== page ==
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Femring

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Femring

Femring

SIDE EFFECTS

The following serious adverse reactions are discussed elsewhere in the labeling:

Clinical Trials Experience

Because clinical trials are conducted under widely varying conditions, adverse reaction rates observed in the clinical trials of a drug cannot be directly compared to rates in the clinical trials of another drug and may not reflect the rates observed in practice.

In a 13-week clinical trial that included 225 postmenopausal women treated with Femring and 108 women treated with placebo vaginal rings, adverse reactions that occurred at a rate of ≥ 2 percent are summarized in Table 1.

Table 1: Incidence of Adverse Reactions Occurring in ≥ 2 Percent of Subjects Presented in Descending Frequency of Preferred Term

Adverse Event Placebo
(n = 108)
Estradiol 0.05 mg/day
(n = 113)
Estradiol 0.10 mg/day
(n = 112)
n (percent) n (percent) n (percent)
Headache (NOS) 10 (9.3) 8 (7.1) 11 (9.8)
Intermenstrual Bleeding 2 (1.9) 9 (8.0) 11 (9.8)
Vaginal Candidiasis 3 (2.8) 7 (6.2) 12 (10.7)
Breast Tenderness 2 (1.9) 7 (6.2) 12 (10.7)
Back Pain 4 (3.7) 7 (6.2) 4 (3.6)
Abdominal Distension 3 (2.8) 8 (7.1) 3 (2.7)
Sinusitis (NOS) 2 (1.9) 2 (1.8) 4 (3.6)
Uterine Pain 1 (0.9) 2 (1.8) 5 (4.5)
Urinary Tract Infection (NOS) 2 (1.9) 1 (0.9) 4 (3.6)
AE = adverse event; NOS = not otherwise specified

Postmarketing Experience

  1. A few cases of toxic shock syndrome (TSS) have been reported in women using vaginal rings. TSS is a rare, but serious disease that may cause death. Warning signs of TSS include fever, nausea, vomiting, diarrhea, muscle pain, dizziness, faintness, or a sunburn-rash on face and body.
  2. A few cases of ring adherence to the vaginal or bladder wall, making ring removal difficult, have been reported in women using vaginal rings. Patients should be carefully evaluated for vaginal or bladder wall ulceration or erosion. If an ulceration or erosion has occurred, consideration should be given to leaving the ring out and not replacing it until healing is complete to prevent the ring from adhering to the vaginal tissue.
  3. A few cases of bowel obstruction associated with vaginal ring use have been reported. Persistent abdominal complaints consistent with obstruction should be carefully evaluated.
  4. A few cases of inadvertent ring insertion into the urinary bladder, which may require surgical removal, have been reported for women using vaginal rings. Persistent unexplained urinary symptoms should be carefully evaluated.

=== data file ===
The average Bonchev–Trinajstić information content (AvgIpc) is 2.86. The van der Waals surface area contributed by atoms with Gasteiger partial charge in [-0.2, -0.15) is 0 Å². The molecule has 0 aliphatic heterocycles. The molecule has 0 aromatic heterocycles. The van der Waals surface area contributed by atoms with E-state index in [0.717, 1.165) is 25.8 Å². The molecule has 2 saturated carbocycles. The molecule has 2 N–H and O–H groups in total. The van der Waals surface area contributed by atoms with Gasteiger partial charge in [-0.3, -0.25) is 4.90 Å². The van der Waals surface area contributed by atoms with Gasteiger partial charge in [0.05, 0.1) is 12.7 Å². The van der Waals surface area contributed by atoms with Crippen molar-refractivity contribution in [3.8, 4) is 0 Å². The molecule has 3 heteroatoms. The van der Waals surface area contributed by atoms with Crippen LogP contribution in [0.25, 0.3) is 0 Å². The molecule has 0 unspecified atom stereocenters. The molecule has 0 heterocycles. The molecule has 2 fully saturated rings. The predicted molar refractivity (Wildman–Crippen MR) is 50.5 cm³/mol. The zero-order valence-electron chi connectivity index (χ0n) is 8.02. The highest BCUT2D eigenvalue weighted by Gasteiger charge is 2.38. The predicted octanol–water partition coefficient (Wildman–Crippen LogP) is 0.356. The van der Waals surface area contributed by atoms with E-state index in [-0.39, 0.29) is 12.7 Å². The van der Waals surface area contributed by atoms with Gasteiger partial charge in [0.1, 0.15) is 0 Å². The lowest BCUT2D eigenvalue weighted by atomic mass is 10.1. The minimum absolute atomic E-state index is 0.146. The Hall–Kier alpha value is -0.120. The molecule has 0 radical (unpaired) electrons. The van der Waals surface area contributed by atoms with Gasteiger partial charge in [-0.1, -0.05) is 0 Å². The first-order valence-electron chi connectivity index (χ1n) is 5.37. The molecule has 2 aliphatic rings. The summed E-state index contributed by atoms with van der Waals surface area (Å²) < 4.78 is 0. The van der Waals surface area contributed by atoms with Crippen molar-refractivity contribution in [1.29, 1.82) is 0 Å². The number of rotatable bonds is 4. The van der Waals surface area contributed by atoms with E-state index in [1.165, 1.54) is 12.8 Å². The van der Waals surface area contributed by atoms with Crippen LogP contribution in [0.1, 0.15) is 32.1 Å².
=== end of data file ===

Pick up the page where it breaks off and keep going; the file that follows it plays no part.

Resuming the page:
The following additional adverse reactions have been identified during post-approval use of Femring. Because these reactions are reported voluntarily from a population of uncertain size, it is not always possible to reliably estimate their frequency or establish a causal relationship to drug exposure.

Genitourinary system

Uterine cancer, vaginal hemorrhage, ovarian cyst, irregular menstruation, metrorrhagia, menorrhagia, dysmenorrhea, uterine enlargement.

Breasts

Breast cancer, fibrocystic breast disease, breast disorder, breast mass, breast enlargement, breast pain, nipple pain, breast discharge.

Cardiovascular

Chest pain, increased blood pressure, irregular heart rate, pulmonary embolism, cerebrovascular accident (stroke), hemiparesis, transient ischemic attack, thrombosis.

Gastrointestinal

Abdominal pain, pancreatitis, cholecystitis, cholelithiasis, vomiting.

Skin

Generalized erythema, erythema multiforme, erythema nodosum, rash, hirsutism, pruritis.

Eyes

Blindness, contact lens intolerance.

Central Nervous System

Dizziness, headache, depression, nervousness, mood disturbances, irritability.

Miscellaneous

Medical device complication, back pain, angioedema, weight increased/decreased, edema, libido increased/decreased, urticaria, hypersensitivity, anaphylaxis.

Read the Femring (estradiol acetate) Side Effects Center for a complete guide to possible side effects

DRUG INTERACTIONS

No drug interaction studies have been conducted for Femring.

Metabolic Interactions

In vitro and in vivo studies have shown that estrogens are metabolized partially by cytochrome P450 3A4 (CYP3A4). Therefore, inducers or inhibitors of CYP3A4 may affect estrogen drug metabolism. Inducers of CYP3A4 such as St. John's wort (Hypericum perforatum) preparations, phenobarbital, carbamazepine and rifampin may decrease the plasma concentration of estrogens, possibly resulting in a decrease in therapeutic effects and/or changes in the uterine bleeding profile. Inhibitors of CYP3A4 such as erythromycin, clarithromycin, ketoconazole, itraconazole, ritonavir and grapefruit juice may increase the plasma concentration of estrogens and may result in side effects.

Read the Femring Drug Interactions Center for a complete guide to possible interactions

Last reviewed on RxList: 6/12/2014
This monograph has been modified to include the generic and brand name in many instances.

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Femring - User Reviews

Femring User Reviews

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Report Problems to the Food and Drug Administration

 

You are encouraged to report negative side effects of prescription drugs to the FDA. Visit the FDA MedWatch website or call 1-800-FDA-1088.


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